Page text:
Assange and his supporters have put themselves smack in the way of the Pentagon war machine, and the generals and admirals don’t like it one bit. The military has now ordered all personnel that they cannot visit the Wikileaks website. We should remember, too, that it was only last March that Wikileaks revealed a U.S. counterintelligence plan to stop potential whistleblowers from sending documents or videos to them. The SECRET/NOFORN document argued for actions that could "damage or destroy this center of gravity [Wikileaks] and deter others considering similar actions [leaking] from using the WikiLeaks.org Web site."

Tom Hayden has posted a petition calling for the defense of Wikileaks. The title of the petition reads, "Defend WikiLeaks – End the Secret Wars."

Here’s the text, along with a list of prominent endorsers:

Background (Preamble):
We believe that WikiLeaks and those whistleblowers who declassify documents in a time of secret war should be welcomed as defenders of democracy, not demonized as criminals.

We support their First Amendment rights and welcome their continued disobedience in response to a long train of official deception.

Petition:
Our government and its allies in Afghanistan and Pakistan have stretched the labels “national security” and “secrecy” beyond all reasonable definitions, because they wish to keep the realities of these wars hidden from the American people. “National security” is becoming the last refuge of scoundrels. Only consider –

- Our government prohibited the media from photographing the returning remains of our dead soldiers, until public pressure forced a change in policy;

- The Abu Ghraib torture scandal only came to public attention when photographs were leaked by an MP;

- The war in Pakistan is shrouded in secrecy because it violates that country’s sovereignty, results in the killing of innocent civilians, and is deeply unpopular;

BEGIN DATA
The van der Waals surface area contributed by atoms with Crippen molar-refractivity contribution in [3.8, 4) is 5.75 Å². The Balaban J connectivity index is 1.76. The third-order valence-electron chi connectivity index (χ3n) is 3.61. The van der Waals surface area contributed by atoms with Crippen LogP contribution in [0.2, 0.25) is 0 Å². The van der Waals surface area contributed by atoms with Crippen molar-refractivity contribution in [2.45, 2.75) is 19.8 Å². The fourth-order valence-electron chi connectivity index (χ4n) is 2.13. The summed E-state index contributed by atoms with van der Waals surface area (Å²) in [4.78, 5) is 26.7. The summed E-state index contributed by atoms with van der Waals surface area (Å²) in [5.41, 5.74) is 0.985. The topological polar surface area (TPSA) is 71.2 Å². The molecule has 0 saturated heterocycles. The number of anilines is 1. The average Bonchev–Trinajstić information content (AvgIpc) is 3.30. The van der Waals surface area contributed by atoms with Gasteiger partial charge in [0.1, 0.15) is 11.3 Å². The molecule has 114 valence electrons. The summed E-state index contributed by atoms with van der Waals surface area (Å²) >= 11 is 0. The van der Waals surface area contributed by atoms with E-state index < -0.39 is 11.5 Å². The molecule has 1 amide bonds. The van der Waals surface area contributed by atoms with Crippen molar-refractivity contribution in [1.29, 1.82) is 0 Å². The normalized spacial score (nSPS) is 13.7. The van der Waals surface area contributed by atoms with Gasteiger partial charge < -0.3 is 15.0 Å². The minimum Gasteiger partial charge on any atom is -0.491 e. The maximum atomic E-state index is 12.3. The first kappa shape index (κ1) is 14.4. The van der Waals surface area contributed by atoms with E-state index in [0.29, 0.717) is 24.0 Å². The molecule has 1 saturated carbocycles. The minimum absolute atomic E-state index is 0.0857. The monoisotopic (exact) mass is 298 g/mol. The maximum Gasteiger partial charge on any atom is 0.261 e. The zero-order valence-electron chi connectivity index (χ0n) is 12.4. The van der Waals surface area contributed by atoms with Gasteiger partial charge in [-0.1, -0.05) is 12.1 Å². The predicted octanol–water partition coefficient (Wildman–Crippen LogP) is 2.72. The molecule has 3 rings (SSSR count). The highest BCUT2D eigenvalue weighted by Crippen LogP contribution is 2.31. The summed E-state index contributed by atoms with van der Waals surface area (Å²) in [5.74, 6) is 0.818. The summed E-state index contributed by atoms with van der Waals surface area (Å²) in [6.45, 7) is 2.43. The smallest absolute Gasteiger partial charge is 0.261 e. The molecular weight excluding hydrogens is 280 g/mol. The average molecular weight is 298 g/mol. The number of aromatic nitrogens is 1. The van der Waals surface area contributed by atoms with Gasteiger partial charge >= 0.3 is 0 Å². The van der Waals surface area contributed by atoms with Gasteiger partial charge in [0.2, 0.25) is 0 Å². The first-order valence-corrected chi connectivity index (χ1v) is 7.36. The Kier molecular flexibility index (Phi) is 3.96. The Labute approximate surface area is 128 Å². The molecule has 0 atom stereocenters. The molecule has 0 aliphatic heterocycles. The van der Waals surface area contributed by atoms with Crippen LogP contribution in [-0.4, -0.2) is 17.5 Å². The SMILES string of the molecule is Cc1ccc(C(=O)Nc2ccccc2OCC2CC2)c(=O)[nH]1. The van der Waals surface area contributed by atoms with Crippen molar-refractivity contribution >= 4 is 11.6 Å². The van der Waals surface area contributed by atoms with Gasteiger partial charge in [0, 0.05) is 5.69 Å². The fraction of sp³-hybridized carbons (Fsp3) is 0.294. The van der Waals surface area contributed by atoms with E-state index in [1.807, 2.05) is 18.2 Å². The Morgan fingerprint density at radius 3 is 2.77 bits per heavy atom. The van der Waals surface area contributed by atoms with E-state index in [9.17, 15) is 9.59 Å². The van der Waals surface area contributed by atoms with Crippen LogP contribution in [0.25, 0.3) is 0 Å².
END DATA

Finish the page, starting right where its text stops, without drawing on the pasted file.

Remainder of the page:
- According to the new information from WikiLeaks, our Special Operations Task Force 373 operates outside the ISAF mandate to kidnap and kill targeted insurgents in a repeat of the discredited Phoenix program of the Vietnam era.

- Gen. Stanley McChrystal was forced to resign after a Rolling Stone reporter uncovered attitudes hostile to civilian authority;

- The same Rolling Stone article quoted a top official saying if the truth about these wars was known by the American people, they would be even more unpopular.

Given this context of cover-ups, whistleblowers have been a last resort in keeping democracy alive.

We understand the embarrassment of high officials when exposed, but it is Orwellian for the Pentagon to accuse the WikiLeaks of having “blood on their hands.” We are in the tenth year of a war which has claimed over 1,100 American lives, and where Afghan and Pakistan casualties are obscured deliberately. Many of America’s killed and wounded are listed as non-combat, minimizing the actual toll. WikiLeaks has been careful to delete information which might expose individuals to lethal risk. Those who really have blood on their hands are the authors of this war. We stand with those who expose them.

TOM HAYDEN
REV. GEORGE HUNSINGER, Princeton Theology Seminary
ED BACON, All Saints Episcopal
MEDEA BENJAMIN, Co-founder, CODEPINK
TIM CARPENTER, Progressive Democrats of America
REV. JIM CONN
ARIEL DORFMAN, Author
DANIEL ELLSBERG
PETER DALE SCOTT, Author
DONALD SHRIVER, President of Union Theological Seminary in NYC [ret.]
PEGGY SHRIVER, Assistant General Secretary, National Council of Churches [ret.]
JEAN STEIN, Editor/Author

You can sign the petition by clicking here.

A defense website has also been set up for Bradley Manning, and can be accessed here.